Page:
The Hit Job
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The Hit Job

Yes, NFL preseason sucks. Here are 3 stories worth watching.

If you’re looking for familiar faces on the field, don’t blink. Do keep an eye out for Dak Prescott, Derrick Henry and Trevone Boykin.

The novelty of NFL preseason football wears off fast. NFL football is back. NFL football, light, that is. It’s not even a matter of debate any longer — the NFL even admits preseason games are a sub-par product.

Yet, until the next round of savage negotiations between the NFL and the NFL Players Association, NFL followers can look forward (?) to four preseason games each and every year. Gee, thanks?

Meaningless only until something goes horribly wrong

Preseason fever — catch it. If you can. The good players don’t play long for fear of injury. The unknowns dominate the playing time as coaches frown, evaluate and frown some more on the sidelines. Here are three stories easing the frowns on the faces of their coaches and front office personnel.

Dak Prescott, Dallas Cowboys

The fourth-round draft pick out of Mississippi State impressed in his first NFL preseason action. Against the Los Angeles Rams on Saturday, Prescott authored a two-touchdown outing starting at quarterback instead of Tony Romo.

One partial game does not a career make, but given the longtime search for a capable, groomable backup to Romo, it’s exactly the kind of news the Cowboys have waited for. With the Aug. 3 news that projected backup Kellen Moore will be out long-term with a broken ankle, Prescott’s emergence is more than a hoped-for luxury. Expected to be out three to four months, the Cowboys are in a position that requires them to make a decision sooner than later about how to solidify the quarterback position behind the fragile Romo. Romo has not played a full season since 2012, including only four starts a year ago.

Prescott’s stats: 10 of 12 for 139 yards and two touchdowns equal a good half-night’s work. Prescott’s grade rates even higher when factoring style points: both incompletions were drops by tight end Geoff Swain. In the plus column, Prescott’s touchdown throw to Dez Bryant, who only played one series, was a nice end-zone fade play. His second score on the night was a nifty, 32-yard touchdown to receiver Terrance Williams with a perfectly placed throw over the defender.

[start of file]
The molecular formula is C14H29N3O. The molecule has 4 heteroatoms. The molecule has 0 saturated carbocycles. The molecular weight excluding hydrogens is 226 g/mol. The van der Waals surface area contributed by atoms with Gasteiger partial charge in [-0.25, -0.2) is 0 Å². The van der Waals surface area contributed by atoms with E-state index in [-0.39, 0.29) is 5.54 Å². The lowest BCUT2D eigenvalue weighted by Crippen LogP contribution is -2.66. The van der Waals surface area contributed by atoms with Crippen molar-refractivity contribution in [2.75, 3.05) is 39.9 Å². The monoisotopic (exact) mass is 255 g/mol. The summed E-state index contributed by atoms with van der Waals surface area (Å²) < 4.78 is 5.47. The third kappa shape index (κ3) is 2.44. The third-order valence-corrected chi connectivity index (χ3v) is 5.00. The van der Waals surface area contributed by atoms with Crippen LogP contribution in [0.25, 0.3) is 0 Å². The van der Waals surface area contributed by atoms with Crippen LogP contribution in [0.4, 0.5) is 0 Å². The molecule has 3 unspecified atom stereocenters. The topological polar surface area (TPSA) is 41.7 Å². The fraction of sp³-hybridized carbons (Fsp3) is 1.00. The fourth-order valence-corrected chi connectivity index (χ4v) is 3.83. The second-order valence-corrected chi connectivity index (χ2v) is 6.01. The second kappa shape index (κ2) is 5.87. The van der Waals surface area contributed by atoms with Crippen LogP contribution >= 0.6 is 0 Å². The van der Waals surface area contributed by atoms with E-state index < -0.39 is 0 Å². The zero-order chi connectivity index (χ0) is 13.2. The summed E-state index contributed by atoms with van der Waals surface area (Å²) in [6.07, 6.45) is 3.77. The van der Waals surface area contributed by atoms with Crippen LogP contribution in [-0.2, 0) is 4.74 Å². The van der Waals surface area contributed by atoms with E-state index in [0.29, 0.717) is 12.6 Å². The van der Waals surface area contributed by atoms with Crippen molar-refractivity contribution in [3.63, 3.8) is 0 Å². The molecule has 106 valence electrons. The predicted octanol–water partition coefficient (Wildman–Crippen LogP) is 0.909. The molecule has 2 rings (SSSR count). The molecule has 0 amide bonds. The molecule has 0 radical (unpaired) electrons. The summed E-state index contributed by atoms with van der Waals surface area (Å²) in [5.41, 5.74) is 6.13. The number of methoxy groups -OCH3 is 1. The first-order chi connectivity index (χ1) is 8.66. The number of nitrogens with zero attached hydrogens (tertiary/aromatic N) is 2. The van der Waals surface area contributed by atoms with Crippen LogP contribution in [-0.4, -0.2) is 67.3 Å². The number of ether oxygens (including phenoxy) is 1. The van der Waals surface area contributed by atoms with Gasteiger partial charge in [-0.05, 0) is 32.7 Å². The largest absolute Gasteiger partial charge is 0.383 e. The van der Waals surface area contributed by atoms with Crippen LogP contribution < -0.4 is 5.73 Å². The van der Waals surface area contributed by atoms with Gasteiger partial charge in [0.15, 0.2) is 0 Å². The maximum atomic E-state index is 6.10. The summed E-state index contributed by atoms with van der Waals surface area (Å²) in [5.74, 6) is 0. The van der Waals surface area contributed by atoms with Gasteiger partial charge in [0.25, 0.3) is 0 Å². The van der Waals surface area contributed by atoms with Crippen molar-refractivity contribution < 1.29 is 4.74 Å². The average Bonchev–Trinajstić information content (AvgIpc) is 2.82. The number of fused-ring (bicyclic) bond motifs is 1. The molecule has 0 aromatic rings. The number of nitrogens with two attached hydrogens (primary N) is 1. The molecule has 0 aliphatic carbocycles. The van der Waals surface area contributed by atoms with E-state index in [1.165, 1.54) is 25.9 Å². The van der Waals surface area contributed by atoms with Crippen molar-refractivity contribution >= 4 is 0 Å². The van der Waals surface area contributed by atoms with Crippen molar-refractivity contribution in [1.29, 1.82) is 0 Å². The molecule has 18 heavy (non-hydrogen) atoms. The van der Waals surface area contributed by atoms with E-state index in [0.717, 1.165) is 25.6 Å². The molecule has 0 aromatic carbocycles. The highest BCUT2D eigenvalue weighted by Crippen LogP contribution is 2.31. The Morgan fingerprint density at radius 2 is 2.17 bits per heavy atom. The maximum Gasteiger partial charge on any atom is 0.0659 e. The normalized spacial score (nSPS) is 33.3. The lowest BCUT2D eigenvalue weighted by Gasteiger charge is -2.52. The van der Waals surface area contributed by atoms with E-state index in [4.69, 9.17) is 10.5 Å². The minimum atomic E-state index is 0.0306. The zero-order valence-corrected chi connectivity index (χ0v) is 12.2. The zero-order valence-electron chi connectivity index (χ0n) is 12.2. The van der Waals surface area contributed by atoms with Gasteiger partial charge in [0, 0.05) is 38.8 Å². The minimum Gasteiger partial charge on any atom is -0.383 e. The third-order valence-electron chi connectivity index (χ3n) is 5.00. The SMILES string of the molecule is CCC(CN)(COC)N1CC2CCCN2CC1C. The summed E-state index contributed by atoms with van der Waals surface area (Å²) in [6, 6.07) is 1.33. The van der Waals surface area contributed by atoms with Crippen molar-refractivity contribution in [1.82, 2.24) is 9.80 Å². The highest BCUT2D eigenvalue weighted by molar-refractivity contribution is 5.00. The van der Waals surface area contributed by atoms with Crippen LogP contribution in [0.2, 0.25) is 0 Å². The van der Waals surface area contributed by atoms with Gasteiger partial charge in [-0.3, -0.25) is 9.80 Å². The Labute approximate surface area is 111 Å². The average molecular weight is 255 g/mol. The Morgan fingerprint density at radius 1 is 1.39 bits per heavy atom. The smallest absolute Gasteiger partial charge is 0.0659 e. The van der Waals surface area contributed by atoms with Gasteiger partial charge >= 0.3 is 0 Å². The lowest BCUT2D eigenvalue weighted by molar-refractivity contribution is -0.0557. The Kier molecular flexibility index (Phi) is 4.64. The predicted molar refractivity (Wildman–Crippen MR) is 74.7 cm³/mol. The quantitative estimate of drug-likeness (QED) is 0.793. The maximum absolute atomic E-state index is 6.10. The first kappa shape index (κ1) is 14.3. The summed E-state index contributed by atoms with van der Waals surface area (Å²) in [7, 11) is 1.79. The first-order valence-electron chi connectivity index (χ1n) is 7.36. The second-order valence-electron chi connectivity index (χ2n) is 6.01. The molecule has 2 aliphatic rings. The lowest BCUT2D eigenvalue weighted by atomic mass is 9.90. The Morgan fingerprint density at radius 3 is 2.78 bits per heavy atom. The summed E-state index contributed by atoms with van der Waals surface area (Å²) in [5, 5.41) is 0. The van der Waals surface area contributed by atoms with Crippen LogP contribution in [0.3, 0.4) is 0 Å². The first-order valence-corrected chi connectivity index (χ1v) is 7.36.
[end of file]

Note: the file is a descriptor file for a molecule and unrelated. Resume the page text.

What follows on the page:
More of the same this preseason will mean the Cowboys have finally landed a viable successor to the 36-year-old Romo.

Derrick Henry, Tennessee Titans

Most teams hide their strategic intentions during the preseason. The Titans are announcing theirs loud and clear back in February: exotic smashmouth.

In the Tennessee Titans’ preseason opener, the “thunder and thunder” backfield of veteran DeMarco Murray and rookie Derrick Henry teamed up for 167 rushing yards and two touchdowns on 16 first-half carries against the San Diego Chargers. If Murray is destined for a bounce-back year after a season in purgatory (Philadelphia), Henry (as an equally effective backfield threat) may be the reason why.

While Murray’s stat line is sexier (highlighted by a 71-yard, untouched scamper for a touchdown), it was Henry who may have put in the best work in his first-half action. Henry ground out 74 yards on 10 carries and a touchdown, making his case for equal, if not more, time in the Titans’ planned running back by committee approach for 2016.

With questions abounding over the Titans’ offensive line and the growth of second-year quarterback Marcus Mariota, the Titans’ offensive success rests on a solid rushing foundation. Step one achieved.

Trevone Boykin, Seattle Seahawks

“Grab a clipboard, rook. We’re putting in the other guy.” In Seattle, that doesn’t mean your work is done. In a twist of trial-by-fire management, Seahawks head coach Pete Carroll re-inserted undrafted free agent rookie quarterback Boykin after he had lifted him from the game in the third quarter.

By all appearances, Boykin exited the game as part of the regularly scheduled quarterback rotation that saw starter Russell Wilson take the first quarter, Boykin played the second and third quarters, with third-stringer Jake Heaps taking over for Boykin. As a planned surprise, Carroll called Boykin’s number again to lead two final drives against the Kansas City Chiefs.

Unimpressive up to that point (3.7 yards per pass), Boykin stepped up to the challenge and led the trailing Seahawks to a field goal drive and a game-winning, 37-yard Hail Mary touchdown pass as time expired (subsequent two-point conversion put the Seahawks ahead for good, 17–16.)

Considered to be yet again a legitimate Super Bowl contender in 2016, the Seahawks are rolling the dice with no veteran back-up behind starter Russell Wilson. If Boykin continues to shine, as Carroll and offensive coordinator Darrell Bevell expect, Boykin could well be a capable fill-in for Wilson, should he become unavailable for a short stretch of time.

© julian rogers | Juju Eye Communications

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